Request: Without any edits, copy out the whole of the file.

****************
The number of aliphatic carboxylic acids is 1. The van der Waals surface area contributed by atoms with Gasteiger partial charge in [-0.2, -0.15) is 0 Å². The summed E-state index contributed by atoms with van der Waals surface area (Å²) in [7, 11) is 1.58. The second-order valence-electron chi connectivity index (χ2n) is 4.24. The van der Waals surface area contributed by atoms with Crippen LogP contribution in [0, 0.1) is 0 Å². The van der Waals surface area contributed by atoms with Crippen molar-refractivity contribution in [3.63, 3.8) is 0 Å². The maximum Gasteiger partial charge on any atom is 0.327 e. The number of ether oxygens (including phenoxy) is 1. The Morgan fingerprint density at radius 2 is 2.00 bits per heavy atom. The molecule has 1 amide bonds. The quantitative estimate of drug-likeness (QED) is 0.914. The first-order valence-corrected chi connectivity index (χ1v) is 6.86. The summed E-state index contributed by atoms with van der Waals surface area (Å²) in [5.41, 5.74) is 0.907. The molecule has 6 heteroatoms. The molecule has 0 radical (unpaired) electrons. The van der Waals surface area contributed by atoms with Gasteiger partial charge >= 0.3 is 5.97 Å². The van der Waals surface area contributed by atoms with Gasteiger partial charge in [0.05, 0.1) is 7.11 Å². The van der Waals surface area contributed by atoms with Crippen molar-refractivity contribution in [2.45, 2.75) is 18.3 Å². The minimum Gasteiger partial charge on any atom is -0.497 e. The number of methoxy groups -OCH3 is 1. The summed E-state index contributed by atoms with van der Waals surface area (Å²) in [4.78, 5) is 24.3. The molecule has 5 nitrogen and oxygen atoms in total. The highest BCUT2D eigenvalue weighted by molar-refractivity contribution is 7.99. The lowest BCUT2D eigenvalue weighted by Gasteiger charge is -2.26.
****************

The number of aliphatic carboxylic acids is 1. The van der Waals surface area contributed by atoms with Gasteiger partial charge in [-0.2, -0.15) is 0 Å². The summed E-state index contributed by atoms with van der Waals surface area (Å²) in [7, 11) is 1.58. The second-order valence-electron chi connectivity index (χ2n) is 4.24. The van der Waals surface area contributed by atoms with Crippen LogP contribution in [0, 0.1) is 0 Å². The van der Waals surface area contributed by atoms with Crippen molar-refractivity contribution in [3.63, 3.8) is 0 Å². The maximum Gasteiger partial charge on any atom is 0.327 e. The number of ether oxygens (including phenoxy) is 1. The Morgan fingerprint density at radius 2 is 2.00 bits per heavy atom. The molecule has 1 amide bonds. The quantitative estimate of drug-likeness (QED) is 0.914. The first-order valence-corrected chi connectivity index (χ1v) is 6.86. The summed E-state index contributed by atoms with van der Waals surface area (Å²) in [5.41, 5.74) is 0.907. The molecule has 6 heteroatoms. The molecule has 0 radical (unpaired) electrons. The van der Waals surface area contributed by atoms with Gasteiger partial charge >= 0.3 is 5.97 Å². The van der Waals surface area contributed by atoms with Gasteiger partial charge in [0.05, 0.1) is 7.11 Å². The van der Waals surface area contributed by atoms with Crippen molar-refractivity contribution in [2.45, 2.75) is 18.3 Å². The minimum Gasteiger partial charge on any atom is -0.497 e. The number of methoxy groups -OCH3 is 1. The summed E-state index contributed by atoms with van der Waals surface area (Å²) in [4.78, 5) is 24.3. The molecule has 5 nitrogen and oxygen atoms in total. The highest BCUT2D eigenvalue weighted by molar-refractivity contribution is 7.99. The lowest BCUT2D eigenvalue weighted by Gasteiger charge is -2.26.